The East Asia Section of IR Insider publishes breaking news reports and analysis from China, North Korea, Japan, and other East Asian countries. Topics covered in the East Asia section may range from Inter-Korean relations to Chinese economic policy and beyond. Our section editor is Yun-Da Tsai.
The United States House of Representatives passed the Taiwan Assurance Act in a voice vote that had no recorded objection from the floor in the afternoon of May 7, 2019, before agreeing on a non-binding House Resolution “reaffirming the United States commitment to Taiwan” in the evening of the same day.
On Wednesday, May 8, 2019, a car plowed into a group of nursery children in the city of Otsu, located on the shore of Lake Biwa in western Japan’s Shiga Prefecture, killing two toddlers and injuring 13 others — a figure that includes the entire group of nursery children on the walk and the three accompanying nursery school teachers.
On Wednesday, May 1, 2019, the United States Department of Justice revealed that former Central Intelligence Agency officer Jerry Chun Shing Lee, 54, has admitted to conspiring with China to pass US intelligence secrets that may have contributed to the disastrous crippling of the United States’s CIA operation in China since 2010.
On Tuesday, April 30, 2019, two committees of South Korea’s National Assembly fast-tracked key reform bills amid criticism from the main opposition party — the conservative Liberty Korea Party (LKP) — and Prosecutor-General Moon Moo-il. The bills, backed by the governing liberal Democratic Party (DP) and three minor opposition parties, include proposals to overhaul and revamp the electoral system for parliamentary seats and a call to expand the police’s authority regarding crime investigations.
Legislation introduced on April 3, 2019 to alter Hong Kong’s extradition policy has reignited the discontent of many Hongkongers, with thousands taking to the streets in successive weeks to demand a halt to the proposed changes that would make it easier to extradite individuals into the People’s Republic of China’s secretive judicial system.
Japan formally ushered in the new Reiwa era on May 1, 2019 wi$th the enthronement of Crown Prince Naruhito as the new Emperor of Japan. Naruhito, aged 59, succeeds his father Akihito, who abdicated the throne a day prior and took the title “Emperor Emeritus” to bring the three-decade-long Heisei era to a close.
On April 23, 2019, the Kremlin confirmed that North Korean leader Kim Jong-un would visit Vladivostok, Russia’s bastion and Pacific port in the Far East, for his first summit with President Vladimir Putin. This meeting, scheduled for April 25, comes approximately two months after the collapse of the talks between Kim and U.S. President Donald Trump in Hanoi that resulted in neither agreement nor significant progress regarding the dismantling of North Korea’s nuclear program.
Kweichow Moutai Co., China’s premier distilled liquor producer, is the most valuable liquor company in the world, producing a soy sauce-like scent of the Chinese grain alcohol baijiu that is popular among the Chinese public. It is slated to become the first company to surpass the 1,000-yuan (148.30 USD) mark in stock value, blazing the trail ahead in China’s booming equity market.
Mönkhbatyn Davaajargal, the Mongolian-born professional sumo wrestler more commonly known by his wrestling stage name Hakuhō Shō, has filed paperwork to renounce his Mongolian citizenship. The move, reported by Mongolian media on April 17, is the first formal step in pursuing a Japanese citizenship, which is a requirement for those seeking to become a senior member (a “sumo elder”) of the Japan Sumo Association (JSA) after retirement from wrestling.
Amid a concerted diplomatic lobbying effort triggered by Taipei at the end of the 71st World Health Assembly (WHA) last year, Taiwan’s Ministry of Foreign Affairs (MOFA) conceded on April 4, 2019 that the prospects of receiving an invitation to attend the upcoming 72nd WHA, the decision-making body of the World Health Organization (WHO), as an observer was “unlikely.”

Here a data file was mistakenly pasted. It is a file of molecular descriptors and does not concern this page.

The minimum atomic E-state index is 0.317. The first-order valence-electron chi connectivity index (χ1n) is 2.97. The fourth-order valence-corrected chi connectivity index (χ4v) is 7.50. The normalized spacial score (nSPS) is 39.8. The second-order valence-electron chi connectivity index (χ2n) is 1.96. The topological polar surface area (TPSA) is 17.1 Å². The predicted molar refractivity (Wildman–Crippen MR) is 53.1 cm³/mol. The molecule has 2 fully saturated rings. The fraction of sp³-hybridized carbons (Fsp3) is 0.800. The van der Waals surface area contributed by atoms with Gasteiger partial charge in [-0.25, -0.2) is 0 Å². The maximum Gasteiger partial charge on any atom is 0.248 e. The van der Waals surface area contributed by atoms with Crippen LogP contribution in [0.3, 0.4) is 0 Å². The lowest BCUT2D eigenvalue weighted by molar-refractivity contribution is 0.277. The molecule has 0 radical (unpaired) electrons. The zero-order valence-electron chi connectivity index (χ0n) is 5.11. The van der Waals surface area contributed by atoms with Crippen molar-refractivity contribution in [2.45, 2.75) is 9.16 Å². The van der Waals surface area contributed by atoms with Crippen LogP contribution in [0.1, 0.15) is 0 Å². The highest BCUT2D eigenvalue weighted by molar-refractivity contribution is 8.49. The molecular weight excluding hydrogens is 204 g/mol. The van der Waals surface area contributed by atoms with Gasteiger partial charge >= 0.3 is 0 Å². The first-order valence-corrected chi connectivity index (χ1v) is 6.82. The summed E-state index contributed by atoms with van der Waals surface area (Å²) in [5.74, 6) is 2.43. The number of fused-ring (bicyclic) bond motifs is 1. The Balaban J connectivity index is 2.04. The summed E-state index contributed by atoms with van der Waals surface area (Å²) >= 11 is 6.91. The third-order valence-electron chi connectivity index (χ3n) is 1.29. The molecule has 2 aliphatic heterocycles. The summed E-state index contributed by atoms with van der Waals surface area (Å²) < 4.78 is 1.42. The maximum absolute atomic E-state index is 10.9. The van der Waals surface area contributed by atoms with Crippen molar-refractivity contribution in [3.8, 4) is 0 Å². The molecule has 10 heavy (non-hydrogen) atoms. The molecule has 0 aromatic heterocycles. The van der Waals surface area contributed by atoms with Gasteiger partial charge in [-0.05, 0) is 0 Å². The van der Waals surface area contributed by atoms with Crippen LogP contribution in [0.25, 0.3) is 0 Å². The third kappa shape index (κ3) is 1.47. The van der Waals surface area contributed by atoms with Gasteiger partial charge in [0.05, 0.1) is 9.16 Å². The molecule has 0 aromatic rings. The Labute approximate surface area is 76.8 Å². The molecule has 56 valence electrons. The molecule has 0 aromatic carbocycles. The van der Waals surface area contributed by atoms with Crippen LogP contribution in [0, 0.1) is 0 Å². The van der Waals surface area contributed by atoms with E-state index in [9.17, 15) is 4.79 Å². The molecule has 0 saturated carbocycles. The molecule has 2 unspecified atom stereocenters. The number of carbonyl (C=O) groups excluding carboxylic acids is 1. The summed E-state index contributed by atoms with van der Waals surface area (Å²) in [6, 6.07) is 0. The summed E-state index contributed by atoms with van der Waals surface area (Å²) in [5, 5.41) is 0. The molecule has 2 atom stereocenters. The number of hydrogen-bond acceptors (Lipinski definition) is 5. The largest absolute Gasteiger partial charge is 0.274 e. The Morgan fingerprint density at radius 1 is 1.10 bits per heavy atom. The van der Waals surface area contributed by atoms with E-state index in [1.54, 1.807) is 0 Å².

On Wednesday, Apr. 10, 2019, South Korean President Moon Jae-in left for Washington to meet with United States President Donald Trump. The purpose of their meeting, per South Korea’s presidential office, was “to coordinate their stance on setting up a peace regime on the Korean Peninsula through complete denuclearization.”
Nine leading members of the “Umbrella Movement,” which organized the 79-day “Occupy Central” pro-democracy protests that riveted the prosperous coastal city of Hong Kong in late 2014, have been convicted by a Hong Kong district court on public nuisance charges. Additionally, the “Occupy trio” — sociology professor Chan Kin-man, 60; law professor Benny Tai, 54; and Baptist minister Rev. Chu Yiu-ming, 75 — were also found guilty of conspiring to cause public nuisance, on top of charges of inciting others to cause public nuisance.
South Korea’s headline inflation slowed in March to its weakest pace since July 2016 owing to lower prices for oil products and vegetables. Seoul’s weakening CPI provides growing evidence of Sino-U.S. trade tensions and weakening global demand are hurting economic sentiment in South Korea, Asia’s fourth-largest economy.
On Monday, Apr. 1, 2019, the Japanese government officially unveiled the new imperial era name (gengo) that will begin on May 1 when Crown Prince Naruhito succeeds his father, the current Emperor Akihito, to the Chrysanthemum Throne. During the reveal, Chief Cabinet Secretary Yoshihide Suga held up to a work of calligraphy showing the official new imperial era name Reiwa (令和), comprised of Chinese characters of “rei” (令), denoting “good” or “auspicious,” and “wa” (和), meaning “harmony” or “peace.”
Since the start of this year, South Korea has been rocked by a series of investigations into alleged drugging and trafficking of women for sex, non-consensual filming of women with hidden cameras, and the sharing of pornographic content involving unconscious women. While the most recent batch of scandals are currently shining a spotlight on the Korean pop (K-pop) scene, Korean women and sociologists alike have observed that the grave issue has long been a concern for the country as a whole: a society that normalizes the objectification of women as a facet of a wider, deeply embedded culture of misogyny in Korean society.